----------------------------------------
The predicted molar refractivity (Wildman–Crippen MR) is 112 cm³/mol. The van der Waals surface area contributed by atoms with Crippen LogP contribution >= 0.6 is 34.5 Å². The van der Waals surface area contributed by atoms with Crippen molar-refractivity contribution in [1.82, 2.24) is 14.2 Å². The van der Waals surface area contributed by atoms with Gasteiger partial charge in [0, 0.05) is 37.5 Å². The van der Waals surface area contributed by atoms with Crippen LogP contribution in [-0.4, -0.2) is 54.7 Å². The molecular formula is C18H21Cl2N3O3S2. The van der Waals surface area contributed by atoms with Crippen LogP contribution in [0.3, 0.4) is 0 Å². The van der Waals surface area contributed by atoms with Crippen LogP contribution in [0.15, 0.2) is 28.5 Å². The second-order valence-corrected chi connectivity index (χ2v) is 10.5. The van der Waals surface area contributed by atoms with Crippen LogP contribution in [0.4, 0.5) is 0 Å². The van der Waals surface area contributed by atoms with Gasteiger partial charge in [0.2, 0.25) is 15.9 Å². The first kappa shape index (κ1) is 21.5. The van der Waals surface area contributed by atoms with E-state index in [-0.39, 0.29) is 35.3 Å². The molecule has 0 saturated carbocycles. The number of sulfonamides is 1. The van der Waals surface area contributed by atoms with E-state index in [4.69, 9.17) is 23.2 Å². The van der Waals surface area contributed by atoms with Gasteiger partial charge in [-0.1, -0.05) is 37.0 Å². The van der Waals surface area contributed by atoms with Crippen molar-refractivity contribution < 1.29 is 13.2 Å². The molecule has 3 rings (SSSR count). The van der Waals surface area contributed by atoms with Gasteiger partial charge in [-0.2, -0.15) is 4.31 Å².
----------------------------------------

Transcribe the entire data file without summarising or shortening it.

The predicted molar refractivity (Wildman–Crippen MR) is 112 cm³/mol. The van der Waals surface area contributed by atoms with Crippen LogP contribution >= 0.6 is 34.5 Å². The van der Waals surface area contributed by atoms with Crippen molar-refractivity contribution in [1.82, 2.24) is 14.2 Å². The van der Waals surface area contributed by atoms with Gasteiger partial charge in [0, 0.05) is 37.5 Å². The van der Waals surface area contributed by atoms with Crippen LogP contribution in [-0.4, -0.2) is 54.7 Å². The molecular formula is C18H21Cl2N3O3S2. The van der Waals surface area contributed by atoms with Crippen LogP contribution in [0.3, 0.4) is 0 Å². The van der Waals surface area contributed by atoms with Crippen LogP contribution in [0.15, 0.2) is 28.5 Å². The second-order valence-corrected chi connectivity index (χ2v) is 10.5. The van der Waals surface area contributed by atoms with Crippen LogP contribution in [0.4, 0.5) is 0 Å². The van der Waals surface area contributed by atoms with Gasteiger partial charge in [0.2, 0.25) is 15.9 Å². The first kappa shape index (κ1) is 21.5. The van der Waals surface area contributed by atoms with E-state index in [-0.39, 0.29) is 35.3 Å². The molecule has 0 saturated carbocycles. The number of sulfonamides is 1. The van der Waals surface area contributed by atoms with E-state index in [4.69, 9.17) is 23.2 Å². The van der Waals surface area contributed by atoms with Gasteiger partial charge in [-0.1, -0.05) is 37.0 Å². The van der Waals surface area contributed by atoms with Crippen molar-refractivity contribution < 1.29 is 13.2 Å². The molecule has 3 rings (SSSR count). The van der Waals surface area contributed by atoms with Gasteiger partial charge in [-0.2, -0.15) is 4.31 Å².